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Uproar over Pakistani bakeries' boycott of Christmas cakes

Thousands of netizens send festive greetings to bakeries after they refused to write 'Merry Christmas' on cakes
Archbishop Joseph Arshad (third left) at the December 21 Christmas program in Aiwan-e-Sadr, Islamabad. (Photo: Kamran Chaudhry/UCA News)

Two popular bakeries in the Pakistani city of Karachi have caused uproar on social media after refusing to decorate cakes with Christmas greetings.

The controversy began after Celestia Naseem Khan, a Karachi-based student, reported on social media that Delizia Bakery refused to write "Merry Christmas" on a cake she bought.

“So I recently went to Delizia to buy a cake and when I asked them to write "Merry Christmas" on it and they clearly declined me, the guy said he's not allowed to write it and they have given an order from the kitchen about this," Khan said.

Following her post, thousands sent Merry Christmas greetings to the bakery while some Christians projected the bakery’s refusal as an expression of increasing intolerance in the port city known for its interreligious community.

The bakery management, however, said in a social media post the refusal was an individual action and not part of management policy.

“This is clearly the act of an individual and we do not discriminate on the basis of religion or creed. At the moment we are taking action against him. It was done in an individual capacity and is not company policy,” it said.

“It may have been done due to lack of education and awareness that ‘Merry Christmas’ means wishing someone a happy Christmas, nothing else.”

Facebook group Karachi Food Diaries reported a similar refusal from Auntie Munaver's Dessert and Savory, another popular bakery in the city, which has the highest concentration of Christians in Pakistan.

“I am very disappointed and shocked at the attitude of these people. Karachi never had this problem. Everyone here celebrated Christmas,” said Father Mario Rodrigues, the priest of St. Jude’s Parish and a customer of Auntie Munaver's Dessert and Savory.

Christians form some 2 percent of some 15 million people in Karachi, where they have been living since Portuguese times in the 16th century.

In Karachi Christmas “was never an exclusive Christian feast. Now the anti-Christian sentiment is creeping here too,” Father Rodrigues said.

The Christian percentage in Karachi is higher than the national average of 1.27 percent in Pakistan's population of 220 million people, of whom 97 percent are Muslims.

“Many people are not happy with what is going on. Even Muslims have condemned it. It's good Delizia changed their statement afterward,” the priest told UCA News.

Most Christians in Karachi, just like Father Rodrigues, are descendants of Catholics who migrated from Goa, a former Portuguese colony in India. They became cut off from their homeland after 1947 when British India was separated as India and Pakistan.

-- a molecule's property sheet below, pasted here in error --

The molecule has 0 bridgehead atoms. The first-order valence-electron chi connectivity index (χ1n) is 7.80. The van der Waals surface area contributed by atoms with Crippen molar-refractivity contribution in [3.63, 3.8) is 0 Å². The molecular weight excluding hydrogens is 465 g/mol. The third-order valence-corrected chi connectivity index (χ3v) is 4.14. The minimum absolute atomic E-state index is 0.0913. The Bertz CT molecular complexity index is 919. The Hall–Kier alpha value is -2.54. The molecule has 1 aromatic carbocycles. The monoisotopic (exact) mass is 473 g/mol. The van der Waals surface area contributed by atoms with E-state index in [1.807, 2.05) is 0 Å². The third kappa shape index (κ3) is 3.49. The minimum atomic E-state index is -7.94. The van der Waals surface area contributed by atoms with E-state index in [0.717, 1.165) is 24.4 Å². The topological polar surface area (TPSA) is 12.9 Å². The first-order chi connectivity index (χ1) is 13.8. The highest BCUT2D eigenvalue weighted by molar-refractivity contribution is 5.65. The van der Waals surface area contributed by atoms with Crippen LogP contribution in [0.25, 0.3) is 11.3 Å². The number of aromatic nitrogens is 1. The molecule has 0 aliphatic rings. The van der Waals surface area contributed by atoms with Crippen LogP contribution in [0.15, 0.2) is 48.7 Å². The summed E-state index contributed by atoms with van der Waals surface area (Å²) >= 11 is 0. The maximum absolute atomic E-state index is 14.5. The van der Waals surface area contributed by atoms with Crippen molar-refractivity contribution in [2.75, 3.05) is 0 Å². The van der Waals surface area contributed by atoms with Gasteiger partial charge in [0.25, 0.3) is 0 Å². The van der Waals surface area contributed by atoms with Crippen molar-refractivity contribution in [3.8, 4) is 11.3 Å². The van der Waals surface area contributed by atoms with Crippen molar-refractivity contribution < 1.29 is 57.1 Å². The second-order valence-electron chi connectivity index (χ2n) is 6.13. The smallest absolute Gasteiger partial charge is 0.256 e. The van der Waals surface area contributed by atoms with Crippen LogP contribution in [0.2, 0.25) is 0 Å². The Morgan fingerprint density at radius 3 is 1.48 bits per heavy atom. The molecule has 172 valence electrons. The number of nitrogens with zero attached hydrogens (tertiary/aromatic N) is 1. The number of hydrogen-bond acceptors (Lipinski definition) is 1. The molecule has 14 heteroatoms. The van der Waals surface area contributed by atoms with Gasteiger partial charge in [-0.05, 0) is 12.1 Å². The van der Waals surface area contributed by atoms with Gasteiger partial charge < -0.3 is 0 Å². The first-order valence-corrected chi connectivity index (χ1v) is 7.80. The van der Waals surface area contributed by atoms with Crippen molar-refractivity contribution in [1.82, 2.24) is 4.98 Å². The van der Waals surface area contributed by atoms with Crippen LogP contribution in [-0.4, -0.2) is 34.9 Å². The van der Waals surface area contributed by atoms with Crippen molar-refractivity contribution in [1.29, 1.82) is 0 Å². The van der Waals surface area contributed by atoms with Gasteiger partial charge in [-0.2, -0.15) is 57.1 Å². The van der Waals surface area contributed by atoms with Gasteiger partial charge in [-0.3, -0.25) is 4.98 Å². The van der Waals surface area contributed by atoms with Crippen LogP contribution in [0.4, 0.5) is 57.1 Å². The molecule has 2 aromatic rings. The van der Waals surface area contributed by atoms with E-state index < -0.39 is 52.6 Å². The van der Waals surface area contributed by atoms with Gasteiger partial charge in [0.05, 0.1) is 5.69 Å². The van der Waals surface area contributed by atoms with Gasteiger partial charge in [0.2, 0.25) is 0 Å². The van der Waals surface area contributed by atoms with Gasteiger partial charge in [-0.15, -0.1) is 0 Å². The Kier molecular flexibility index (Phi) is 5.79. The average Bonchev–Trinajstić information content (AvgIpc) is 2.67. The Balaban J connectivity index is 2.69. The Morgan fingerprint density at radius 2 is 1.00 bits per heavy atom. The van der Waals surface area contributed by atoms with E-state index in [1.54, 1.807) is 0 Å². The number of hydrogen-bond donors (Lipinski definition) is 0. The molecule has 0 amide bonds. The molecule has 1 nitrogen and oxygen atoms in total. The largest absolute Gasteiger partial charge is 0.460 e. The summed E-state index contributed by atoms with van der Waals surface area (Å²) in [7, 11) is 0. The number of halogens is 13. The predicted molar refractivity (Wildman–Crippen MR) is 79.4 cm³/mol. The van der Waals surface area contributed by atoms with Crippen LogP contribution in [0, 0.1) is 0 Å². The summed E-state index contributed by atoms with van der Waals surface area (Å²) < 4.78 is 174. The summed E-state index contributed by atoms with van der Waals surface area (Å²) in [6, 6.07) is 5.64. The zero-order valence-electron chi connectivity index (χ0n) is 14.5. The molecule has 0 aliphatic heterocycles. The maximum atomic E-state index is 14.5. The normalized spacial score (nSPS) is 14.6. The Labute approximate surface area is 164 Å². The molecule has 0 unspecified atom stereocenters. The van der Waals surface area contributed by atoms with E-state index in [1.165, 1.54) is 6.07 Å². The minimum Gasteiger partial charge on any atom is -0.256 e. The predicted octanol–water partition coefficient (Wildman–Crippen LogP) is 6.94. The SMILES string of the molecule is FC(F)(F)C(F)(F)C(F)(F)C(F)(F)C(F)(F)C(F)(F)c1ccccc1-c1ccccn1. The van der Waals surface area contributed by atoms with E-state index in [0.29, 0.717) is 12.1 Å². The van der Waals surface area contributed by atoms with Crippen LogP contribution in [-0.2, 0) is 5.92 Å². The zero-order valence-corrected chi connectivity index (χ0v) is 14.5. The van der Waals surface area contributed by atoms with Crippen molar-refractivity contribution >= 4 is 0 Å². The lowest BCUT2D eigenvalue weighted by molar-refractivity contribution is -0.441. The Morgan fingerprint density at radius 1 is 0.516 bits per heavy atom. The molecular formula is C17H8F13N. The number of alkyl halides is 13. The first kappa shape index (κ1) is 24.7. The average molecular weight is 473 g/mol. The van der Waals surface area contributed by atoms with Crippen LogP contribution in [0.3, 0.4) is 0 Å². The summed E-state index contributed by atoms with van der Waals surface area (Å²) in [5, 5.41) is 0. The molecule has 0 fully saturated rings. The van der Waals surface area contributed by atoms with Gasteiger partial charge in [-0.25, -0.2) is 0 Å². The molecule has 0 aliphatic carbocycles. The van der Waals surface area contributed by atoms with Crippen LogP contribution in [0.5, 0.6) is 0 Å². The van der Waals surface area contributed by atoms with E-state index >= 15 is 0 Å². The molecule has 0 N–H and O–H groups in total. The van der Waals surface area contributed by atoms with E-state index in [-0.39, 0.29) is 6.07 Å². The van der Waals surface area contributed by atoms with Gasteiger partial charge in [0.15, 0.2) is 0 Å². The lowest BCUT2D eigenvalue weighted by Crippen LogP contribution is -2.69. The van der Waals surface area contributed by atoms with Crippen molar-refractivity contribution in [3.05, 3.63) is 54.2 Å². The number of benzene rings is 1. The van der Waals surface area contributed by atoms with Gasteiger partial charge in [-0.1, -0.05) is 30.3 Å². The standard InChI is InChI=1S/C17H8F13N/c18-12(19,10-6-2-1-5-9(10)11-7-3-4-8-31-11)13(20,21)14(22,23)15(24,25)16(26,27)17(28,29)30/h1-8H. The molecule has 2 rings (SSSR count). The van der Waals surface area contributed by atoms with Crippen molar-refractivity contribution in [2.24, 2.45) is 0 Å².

Karachi Christians, mostly educated and English-speaking traders, often hold Christmas and New Year parties as well as charity balls in the port city.

Local churches now hold interfaith Christmas rallies on Karachi roads. Stalls for food and shopping are erected at the annual Christmas markets.

Across Pakistan, Christmas cake cutting is a regular feature with several interfaith gatherings scheduled in December.

On Dec. 21, President Arif Alvi joined Archbishop Joseph Arshad, head of the Pakistani Catholic Church, and clerics in cutting a cake while celebrating Christmas at the official residence of the president of Pakistan in Islamabad. Parliamentarians joined them in singing hymns.

Pauline, a group of former students of St. Paul High School in Karachi, in a statement urged a boycott of Delizia.

"Hey guys, did you see where our country is moving? These are the people who bring on a bad name to Pakistan and Islam. Let’s all boycott this bakery and never purchase anything from there. God bless Pakistan," it said.

Nusair Teli, a blogger, in a tweet said Delizia must be carrying out "jihad with cakes and single-handedly undermining the Quaid’s message at the same time. Free to go to your mosques and your temples but not to bakeries apparently." 

 

Radio Veritas Asia (RVA), a media platform of the Catholic Church, aims to share Christ. RVA started in 1969 as a continental Catholic radio station to serve Asian countries in their respective local language, thus earning the tag “the Voice of Asian Christianity.”  Responding to the emerging context, RVA embraced media platforms to connect with the global Asian audience via its 21 language websites and various social media platforms.